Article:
Day 1: Mission
A world of wastes fills the window.

"Ash."

The servitor's mind whirrs. Where? Commander is displeased. Brush extends. Tension. Camera scans, veins swell.

A fuse blows. Embers sprinkle the deck.

"Fate."


Day 12: Resistance
Barricades span corridors.

Orators recruit across levels, from guilds, drones, gangs, even cults. Few smiles, little respect. But they join.

A lowleveller offers water. I thank him.

Barricades span. The City.





This will be my last HoA table post for the foreseeable future. Thank you for your support and encouragement.


8 comments:

Brongar said...

Well the entire HoA has been inspirational. Both on hobby dimension as in general life one. Among all the teams somehow I found the table most interesting (maybe because i have never made one myself)

Thank you, kind Sir, for months of wonder. :)

HOTpanda said...

What's next on your table? Time off, trip to Disney World, a new army or maybe dare I say a new table?

Thanks for the documentation on your HoA table as the trip has been surreal. Cheers.

Porky said...

Thanks man. It's always good to hear something's even been read, let alone been an inspiration.

When you linked recently I also went back and read right through the sequence, and they do seem to work best taken one at a time and pondered. They're some of them very ambiguous. What I thought was the clear reading isn't necessarily. For example, Day 29 was in my mind a mutiny, but it does also read like a last-ditch intervention. To say they're poetry might be going a bit far, but like a lot of short forms they do need to be rolled around and chewed on.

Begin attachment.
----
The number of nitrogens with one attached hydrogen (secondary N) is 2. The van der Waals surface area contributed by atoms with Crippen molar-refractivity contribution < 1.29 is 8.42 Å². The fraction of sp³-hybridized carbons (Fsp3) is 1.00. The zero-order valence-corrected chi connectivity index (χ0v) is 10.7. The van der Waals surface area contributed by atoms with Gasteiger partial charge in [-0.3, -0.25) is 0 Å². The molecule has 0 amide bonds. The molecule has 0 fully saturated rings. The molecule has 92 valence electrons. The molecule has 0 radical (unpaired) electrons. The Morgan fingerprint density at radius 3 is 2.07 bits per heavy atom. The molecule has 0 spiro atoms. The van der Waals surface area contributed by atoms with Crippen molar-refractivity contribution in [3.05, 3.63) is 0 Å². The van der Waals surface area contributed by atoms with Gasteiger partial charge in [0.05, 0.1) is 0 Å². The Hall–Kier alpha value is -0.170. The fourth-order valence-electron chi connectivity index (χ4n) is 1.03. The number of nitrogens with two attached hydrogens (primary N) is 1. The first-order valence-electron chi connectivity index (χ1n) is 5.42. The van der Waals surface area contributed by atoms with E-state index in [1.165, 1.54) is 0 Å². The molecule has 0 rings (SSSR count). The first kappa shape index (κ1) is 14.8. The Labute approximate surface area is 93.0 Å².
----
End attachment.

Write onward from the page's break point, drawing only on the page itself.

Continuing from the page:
I'm glad you chose the ones you did too. They're not what I'd say were the obvious choices, and they're some of the most serious I think. I'm glad you highlighted the words too. We have a language with a very wide vocabulary and that helps a lot with nuances.

It's very sad to have HoA come to an end. With you signing off here it's more or less over. It was a wonderful experience, and these boards were absolutely central to it. I'll add my thanks too. It was very good of you to share so much. Here's to the next big project!

Brian said...

@ Brongar. And thank you for your interest and support.

@ Panda. Bretonnia! and Grey Knights, and some straggling bits of commission work, Ogres?, and Warmalove, amongst other things. Stay tuned for more. ha.

@ Porky. Solidarity. The ambiguity works wonderfully. I wouldn't (couldn't) possibly have recreated your ideas, and I hope that you understand my departure from them a compliment rather than critique. The ambiguity you mentioned left me space to take inspiration rather than proscription and find my bearings during the outset of an otherwise overwhelming project/ blank page. Thank you again, my good man.

Porky said...

My pleasure - it's most definitely a compliment! I'm glad you took what you liked and worked with that - that's what it's all about. It's much less useful to get locked into particular interpretations than for each of us to run off in new and imaginative directions, surprise each other and come up with new angles. Your work on the HoA tables will be feeding our imaginations for a long time to come.

Paul of the Man Cave said...

Stunning results mate- just wonderful. Really got my thinking about my Weird WW2 table I want to do, thanks!

Brian said...

Cheers PotMC. Looking forward to seeing that table.

Paul of the Man Cave said...

I have posted a link to your work at my blog here:
http://tasmancave.blogspot.com/2011/12/inspiring-urban-terrain.html